A main theme that runs throughout the majority of serious aquatic incidents that involve children is the lack of parental supervision at the time of the incident. And, though it seems like something rather simple, getting parents to properly supervise their children proves to be one of the most difficult tasks that waterpark operators face. Whether parents feel like their children are strong enough swimmers and don’t need their help, or they relax because the park has lifeguards on duty, the operator’s challenge is to promote the message that parents are the first line of defense when it comes to their own children’s safety. This article will outline several ways that facilities can add layers of protection to educate and encourage parents to take ownership of their children’s safety while they are in your park.
Getting the message across actually starts before guests arrive at the waterpark. Parks need to make sure they are promoting safety through their website, social media and promotional literature. It could be as simple as putting a “Parents: Watch your children” graphic on the homepage, or being very intentional about adding safety themed messages throughout Facebook status updates and tweets. Operators need to keep the “rules” page on their website updated and add in safety rules that lay out the requirements for parental supervision, something to the tune of “Children under the age of 7 must be accompanied by an adult at all times.” And, don’t forget to add the message to flyers, brochures and other park advertisements. Letting guests know the safety expectations before they visit the park will provide for an enhanced atmosphere of safety and better educated guests.
The next opportunity for education and safety awareness comes when guests arrive at the facility. Operators should not shy away from educating their guests through signage, employee to guest communication and policies and procedures. If the park’s expectation is for parents to supervise their children at all times, then that message must be communicated effectively, consistently and repetitiously. And, proper staff training is an essential part of this process. The waterpark operator needs to ensure that their staff is well informed of park policies, rules and expectations, as well as properly trained to communicate those to the guests as they come into the park.
At my old facility we started the process several years ago by placing signs at the very front of our park stating “Children under the age of 7 must be accompanied by an adult at all times.” We then reinforced this signage next to the ticket window, and also throughout the park on portable signs. Though the new signage helped, we realized that an additional step of employee to guest communication was still needed. The next summer our guest services staff started placing a wristband on every guest under the age of 7 that states in both English and Spanish “I am under the age of 7 - I must be with an adult.” While the wristband is being placed on the guest, it gives our staff a great opportunity to reinforce the safety message to the parent. “I’m placing this wristband on your child as a reminder for both of you to stay with each other at all times.” We have also added a safety graphic to the back of our lifeguarding staff shirts that reads, “If your child is in the water then you should be too!” Use any and every opportunity that you can to promote this message to your guests.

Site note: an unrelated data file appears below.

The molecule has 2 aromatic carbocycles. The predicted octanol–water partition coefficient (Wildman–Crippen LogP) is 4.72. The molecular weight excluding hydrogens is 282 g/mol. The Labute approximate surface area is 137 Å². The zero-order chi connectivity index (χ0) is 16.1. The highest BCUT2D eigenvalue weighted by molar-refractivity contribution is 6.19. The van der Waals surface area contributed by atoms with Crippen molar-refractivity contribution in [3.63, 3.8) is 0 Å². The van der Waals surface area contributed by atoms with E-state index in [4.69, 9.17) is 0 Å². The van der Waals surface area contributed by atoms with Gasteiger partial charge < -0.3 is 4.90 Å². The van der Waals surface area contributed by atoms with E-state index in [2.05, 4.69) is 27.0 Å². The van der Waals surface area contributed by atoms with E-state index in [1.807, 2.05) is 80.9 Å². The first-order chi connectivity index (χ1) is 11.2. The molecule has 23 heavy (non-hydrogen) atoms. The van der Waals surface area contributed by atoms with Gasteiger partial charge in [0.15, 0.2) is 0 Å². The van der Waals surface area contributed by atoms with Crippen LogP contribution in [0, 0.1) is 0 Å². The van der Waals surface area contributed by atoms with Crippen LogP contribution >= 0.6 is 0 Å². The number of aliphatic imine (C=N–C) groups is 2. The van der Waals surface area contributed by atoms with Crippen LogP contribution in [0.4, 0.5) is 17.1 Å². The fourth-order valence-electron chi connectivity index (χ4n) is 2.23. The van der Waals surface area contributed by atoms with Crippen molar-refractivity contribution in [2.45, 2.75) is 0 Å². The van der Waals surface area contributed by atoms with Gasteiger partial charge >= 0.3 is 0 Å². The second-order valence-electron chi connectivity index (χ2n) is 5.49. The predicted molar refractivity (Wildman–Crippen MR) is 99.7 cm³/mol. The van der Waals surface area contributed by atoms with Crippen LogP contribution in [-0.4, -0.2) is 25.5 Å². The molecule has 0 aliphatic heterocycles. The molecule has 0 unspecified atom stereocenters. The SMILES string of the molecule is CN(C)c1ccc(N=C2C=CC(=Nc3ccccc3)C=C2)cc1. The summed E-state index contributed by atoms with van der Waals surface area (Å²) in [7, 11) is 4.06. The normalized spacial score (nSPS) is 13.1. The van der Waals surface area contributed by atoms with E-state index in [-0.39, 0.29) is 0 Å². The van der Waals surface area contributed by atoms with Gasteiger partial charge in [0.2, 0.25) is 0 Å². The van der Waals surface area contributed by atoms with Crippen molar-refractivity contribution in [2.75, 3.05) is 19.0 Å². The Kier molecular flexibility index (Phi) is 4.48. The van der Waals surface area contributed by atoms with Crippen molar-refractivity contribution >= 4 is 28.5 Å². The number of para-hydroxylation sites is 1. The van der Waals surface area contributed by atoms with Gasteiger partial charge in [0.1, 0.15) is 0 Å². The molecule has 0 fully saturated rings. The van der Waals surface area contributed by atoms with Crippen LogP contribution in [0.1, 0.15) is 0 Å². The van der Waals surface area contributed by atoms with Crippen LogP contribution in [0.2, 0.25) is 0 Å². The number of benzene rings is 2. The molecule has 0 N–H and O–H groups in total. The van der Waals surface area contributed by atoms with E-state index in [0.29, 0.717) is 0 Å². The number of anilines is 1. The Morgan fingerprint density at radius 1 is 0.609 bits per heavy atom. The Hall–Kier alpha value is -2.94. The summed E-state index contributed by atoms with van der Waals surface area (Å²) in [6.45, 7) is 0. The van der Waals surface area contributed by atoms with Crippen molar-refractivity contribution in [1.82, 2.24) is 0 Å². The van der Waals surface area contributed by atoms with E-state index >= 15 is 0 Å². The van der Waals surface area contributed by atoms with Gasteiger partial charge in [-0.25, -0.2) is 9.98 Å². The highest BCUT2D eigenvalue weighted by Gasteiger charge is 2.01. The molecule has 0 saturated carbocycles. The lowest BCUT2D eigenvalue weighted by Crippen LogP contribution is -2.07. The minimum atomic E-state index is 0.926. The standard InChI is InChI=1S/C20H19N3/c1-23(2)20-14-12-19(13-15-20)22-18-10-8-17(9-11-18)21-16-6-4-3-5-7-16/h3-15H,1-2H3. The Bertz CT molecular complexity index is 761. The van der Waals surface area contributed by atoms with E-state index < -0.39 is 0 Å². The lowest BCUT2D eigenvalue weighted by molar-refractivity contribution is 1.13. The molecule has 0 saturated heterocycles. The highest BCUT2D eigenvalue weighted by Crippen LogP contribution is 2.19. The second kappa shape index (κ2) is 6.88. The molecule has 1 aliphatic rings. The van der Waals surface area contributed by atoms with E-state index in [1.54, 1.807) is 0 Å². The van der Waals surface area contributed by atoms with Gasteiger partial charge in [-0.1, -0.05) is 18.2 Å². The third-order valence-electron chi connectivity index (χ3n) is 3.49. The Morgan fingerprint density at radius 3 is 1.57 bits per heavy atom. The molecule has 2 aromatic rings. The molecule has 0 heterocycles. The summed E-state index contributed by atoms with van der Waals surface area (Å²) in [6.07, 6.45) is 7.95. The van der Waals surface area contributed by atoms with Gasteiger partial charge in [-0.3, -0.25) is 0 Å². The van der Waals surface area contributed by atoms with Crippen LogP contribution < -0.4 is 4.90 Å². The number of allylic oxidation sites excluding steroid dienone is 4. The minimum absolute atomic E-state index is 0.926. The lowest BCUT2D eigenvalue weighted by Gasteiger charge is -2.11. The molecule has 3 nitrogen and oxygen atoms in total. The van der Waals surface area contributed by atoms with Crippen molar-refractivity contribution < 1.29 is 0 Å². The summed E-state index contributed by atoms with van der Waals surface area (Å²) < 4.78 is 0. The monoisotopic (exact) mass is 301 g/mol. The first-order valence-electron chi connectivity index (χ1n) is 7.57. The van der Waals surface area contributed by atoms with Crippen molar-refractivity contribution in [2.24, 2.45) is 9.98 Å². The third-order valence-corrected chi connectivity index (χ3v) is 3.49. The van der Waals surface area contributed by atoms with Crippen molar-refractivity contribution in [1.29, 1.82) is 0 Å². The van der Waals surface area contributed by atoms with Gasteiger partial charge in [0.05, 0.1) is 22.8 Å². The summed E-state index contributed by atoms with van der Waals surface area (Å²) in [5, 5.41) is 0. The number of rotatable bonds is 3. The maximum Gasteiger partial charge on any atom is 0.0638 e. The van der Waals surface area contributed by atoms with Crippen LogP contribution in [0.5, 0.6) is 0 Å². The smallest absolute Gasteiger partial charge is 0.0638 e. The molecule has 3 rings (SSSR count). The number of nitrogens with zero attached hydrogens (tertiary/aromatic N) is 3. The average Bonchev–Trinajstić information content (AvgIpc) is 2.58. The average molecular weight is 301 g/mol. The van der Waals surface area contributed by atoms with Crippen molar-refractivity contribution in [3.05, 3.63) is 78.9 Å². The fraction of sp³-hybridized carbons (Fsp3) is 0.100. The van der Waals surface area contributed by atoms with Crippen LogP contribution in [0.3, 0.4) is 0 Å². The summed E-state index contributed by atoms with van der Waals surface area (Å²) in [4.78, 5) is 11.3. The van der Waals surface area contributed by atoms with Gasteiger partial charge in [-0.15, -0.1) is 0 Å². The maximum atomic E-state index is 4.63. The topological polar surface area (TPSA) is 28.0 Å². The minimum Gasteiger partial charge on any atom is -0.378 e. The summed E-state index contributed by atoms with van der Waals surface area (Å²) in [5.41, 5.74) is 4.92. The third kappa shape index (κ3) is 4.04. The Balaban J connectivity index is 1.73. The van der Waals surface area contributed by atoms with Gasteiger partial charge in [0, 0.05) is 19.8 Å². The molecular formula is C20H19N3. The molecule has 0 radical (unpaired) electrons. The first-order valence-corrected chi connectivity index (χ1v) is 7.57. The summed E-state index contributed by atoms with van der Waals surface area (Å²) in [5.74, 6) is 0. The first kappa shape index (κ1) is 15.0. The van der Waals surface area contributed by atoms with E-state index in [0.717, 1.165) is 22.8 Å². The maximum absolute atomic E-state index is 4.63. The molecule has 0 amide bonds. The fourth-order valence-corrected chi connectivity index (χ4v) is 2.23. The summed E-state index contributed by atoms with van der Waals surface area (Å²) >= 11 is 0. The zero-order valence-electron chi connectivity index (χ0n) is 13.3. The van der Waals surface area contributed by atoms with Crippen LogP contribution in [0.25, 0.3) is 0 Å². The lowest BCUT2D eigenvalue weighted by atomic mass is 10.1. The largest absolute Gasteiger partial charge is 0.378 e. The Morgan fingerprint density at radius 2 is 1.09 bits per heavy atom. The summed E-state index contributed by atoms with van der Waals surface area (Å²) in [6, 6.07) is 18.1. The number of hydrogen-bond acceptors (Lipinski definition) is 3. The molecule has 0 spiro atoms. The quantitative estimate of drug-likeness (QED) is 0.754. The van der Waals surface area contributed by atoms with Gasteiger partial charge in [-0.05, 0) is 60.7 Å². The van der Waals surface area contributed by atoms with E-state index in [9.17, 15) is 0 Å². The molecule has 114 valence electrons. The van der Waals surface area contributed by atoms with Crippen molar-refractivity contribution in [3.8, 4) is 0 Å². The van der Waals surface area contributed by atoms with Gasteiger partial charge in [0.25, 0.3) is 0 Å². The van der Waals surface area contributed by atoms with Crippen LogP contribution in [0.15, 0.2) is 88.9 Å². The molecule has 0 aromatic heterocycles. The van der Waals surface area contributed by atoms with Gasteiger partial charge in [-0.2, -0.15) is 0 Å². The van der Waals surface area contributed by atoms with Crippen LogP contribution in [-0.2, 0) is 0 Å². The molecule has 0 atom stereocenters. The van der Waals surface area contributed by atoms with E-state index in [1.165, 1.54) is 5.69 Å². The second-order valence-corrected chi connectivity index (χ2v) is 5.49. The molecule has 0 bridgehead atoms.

Park staff also needs to be aware of the parent to child ratio for groups, camps and daycares. Ratios should be clearly posted at the entrance to the park, and consistently enforced by staff. Even if the group leaders understand that it’s their responsibility to supervise all of the children that come to the park with them, they may not be able to adequately do so. This is where staff can get involved to promote and enforce the proper adult to child ratios before guests enter the park to ensure that not just supervision occurs, but effective supervision.
In addition to the signage at the entrance to the park, signage should be created to place around lifejackets bins since those are typically high-traffic areas for parents with children. The signage should not only spell out how to properly put on a lifejacket, but also that lifejackets are not a replacement for parental supervision. Parents need to be reminded that just because they put their child in a lifejacket, it doesn’t mean they can shirk out of their responsibility to keep an eye on them.
The next step to creating a culture of safety awareness and parental supervision is having a staff that will proactively enforce the message. Be sure to train the management team, guest services and lifeguard staff to be on the lookout for unattended children and distracted parents. Park staff should be trained to be proactive when they see these situations so they don’t turn into something worse. If staff see a parent relaxing in the shade while their six-year old plays in the water, they need to be trained how to address the issue and enforce the park’s rules. Or, if a lifeguard sees a four-year old entering the wave pool without a parent, train them to call management ASAP or, better yet, to go ahead jump in. There’s no shame in making a “rescue” before it becomes a real rescue. When it doubt, check it out!
Creating a culture of safety at a waterpark through guest education and enforcement is no small task. It takes a lot of planning, training and commitment, but in the end our parks will be much safer if we can better train parents to do one simply thing, watch their children.